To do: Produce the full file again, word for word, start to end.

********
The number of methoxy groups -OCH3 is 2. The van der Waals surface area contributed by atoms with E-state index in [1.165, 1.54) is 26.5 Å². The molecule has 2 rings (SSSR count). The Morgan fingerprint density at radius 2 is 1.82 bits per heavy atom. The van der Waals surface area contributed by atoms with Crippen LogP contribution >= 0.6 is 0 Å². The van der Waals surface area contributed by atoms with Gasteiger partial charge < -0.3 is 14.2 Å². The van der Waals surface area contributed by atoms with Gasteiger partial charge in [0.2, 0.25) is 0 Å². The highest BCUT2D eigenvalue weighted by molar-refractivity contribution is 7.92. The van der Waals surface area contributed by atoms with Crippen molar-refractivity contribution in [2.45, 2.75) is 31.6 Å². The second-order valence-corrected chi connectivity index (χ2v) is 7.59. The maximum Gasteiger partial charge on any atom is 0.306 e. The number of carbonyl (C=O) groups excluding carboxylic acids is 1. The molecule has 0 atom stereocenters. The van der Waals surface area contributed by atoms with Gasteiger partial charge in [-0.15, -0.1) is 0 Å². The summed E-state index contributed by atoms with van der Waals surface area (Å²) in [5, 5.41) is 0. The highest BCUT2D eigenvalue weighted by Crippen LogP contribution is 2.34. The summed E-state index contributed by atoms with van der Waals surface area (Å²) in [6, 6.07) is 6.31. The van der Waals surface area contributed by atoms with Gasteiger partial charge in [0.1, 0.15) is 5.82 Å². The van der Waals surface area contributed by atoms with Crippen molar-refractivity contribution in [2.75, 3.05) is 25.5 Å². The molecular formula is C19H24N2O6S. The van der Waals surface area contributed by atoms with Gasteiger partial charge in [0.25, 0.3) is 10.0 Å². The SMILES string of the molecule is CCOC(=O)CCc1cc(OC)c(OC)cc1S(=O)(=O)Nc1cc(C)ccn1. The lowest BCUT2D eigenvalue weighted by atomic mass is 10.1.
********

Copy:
The number of methoxy groups -OCH3 is 2. The van der Waals surface area contributed by atoms with E-state index in [1.165, 1.54) is 26.5 Å². The molecule has 2 rings (SSSR count). The Morgan fingerprint density at radius 2 is 1.82 bits per heavy atom. The van der Waals surface area contributed by atoms with Crippen LogP contribution >= 0.6 is 0 Å². The van der Waals surface area contributed by atoms with Gasteiger partial charge < -0.3 is 14.2 Å². The van der Waals surface area contributed by atoms with Gasteiger partial charge in [0.2, 0.25) is 0 Å². The highest BCUT2D eigenvalue weighted by molar-refractivity contribution is 7.92. The van der Waals surface area contributed by atoms with Crippen molar-refractivity contribution in [2.45, 2.75) is 31.6 Å². The second-order valence-corrected chi connectivity index (χ2v) is 7.59. The maximum Gasteiger partial charge on any atom is 0.306 e. The number of carbonyl (C=O) groups excluding carboxylic acids is 1. The molecule has 0 atom stereocenters. The van der Waals surface area contributed by atoms with Gasteiger partial charge in [-0.15, -0.1) is 0 Å². The summed E-state index contributed by atoms with van der Waals surface area (Å²) in [5, 5.41) is 0. The highest BCUT2D eigenvalue weighted by Crippen LogP contribution is 2.34. The summed E-state index contributed by atoms with van der Waals surface area (Å²) in [6, 6.07) is 6.31. The van der Waals surface area contributed by atoms with Gasteiger partial charge in [0.1, 0.15) is 5.82 Å². The van der Waals surface area contributed by atoms with Crippen molar-refractivity contribution in [2.75, 3.05) is 25.5 Å². The molecular formula is C19H24N2O6S. The van der Waals surface area contributed by atoms with Gasteiger partial charge in [0.25, 0.3) is 10.0 Å². The SMILES string of the molecule is CCOC(=O)CCc1cc(OC)c(OC)cc1S(=O)(=O)Nc1cc(C)ccn1. The lowest BCUT2D eigenvalue weighted by atomic mass is 10.1.